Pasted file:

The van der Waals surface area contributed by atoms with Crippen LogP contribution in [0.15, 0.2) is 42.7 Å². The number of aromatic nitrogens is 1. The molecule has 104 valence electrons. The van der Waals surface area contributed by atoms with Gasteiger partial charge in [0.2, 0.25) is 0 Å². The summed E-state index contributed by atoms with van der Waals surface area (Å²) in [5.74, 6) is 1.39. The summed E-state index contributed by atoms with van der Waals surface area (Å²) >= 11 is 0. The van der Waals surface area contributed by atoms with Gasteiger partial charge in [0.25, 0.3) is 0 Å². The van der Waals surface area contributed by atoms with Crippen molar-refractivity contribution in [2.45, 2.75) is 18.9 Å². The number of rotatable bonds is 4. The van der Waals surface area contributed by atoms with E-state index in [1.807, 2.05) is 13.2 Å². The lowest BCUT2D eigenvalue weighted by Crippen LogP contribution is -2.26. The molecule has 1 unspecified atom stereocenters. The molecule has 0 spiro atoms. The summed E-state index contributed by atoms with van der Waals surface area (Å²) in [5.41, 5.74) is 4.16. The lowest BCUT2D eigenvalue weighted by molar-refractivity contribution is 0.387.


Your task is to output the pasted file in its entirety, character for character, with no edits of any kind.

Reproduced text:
The van der Waals surface area contributed by atoms with Crippen LogP contribution in [0.15, 0.2) is 42.7 Å². The number of aromatic nitrogens is 1. The molecule has 104 valence electrons. The van der Waals surface area contributed by atoms with Gasteiger partial charge in [0.2, 0.25) is 0 Å². The summed E-state index contributed by atoms with van der Waals surface area (Å²) in [5.74, 6) is 1.39. The summed E-state index contributed by atoms with van der Waals surface area (Å²) >= 11 is 0. The van der Waals surface area contributed by atoms with Gasteiger partial charge in [0.25, 0.3) is 0 Å². The van der Waals surface area contributed by atoms with Crippen molar-refractivity contribution in [2.45, 2.75) is 18.9 Å². The number of rotatable bonds is 4. The van der Waals surface area contributed by atoms with E-state index in [1.807, 2.05) is 13.2 Å². The lowest BCUT2D eigenvalue weighted by Crippen LogP contribution is -2.26. The molecule has 1 unspecified atom stereocenters. The molecule has 0 spiro atoms. The summed E-state index contributed by atoms with van der Waals surface area (Å²) in [5.41, 5.74) is 4.16. The lowest BCUT2D eigenvalue weighted by molar-refractivity contribution is 0.387.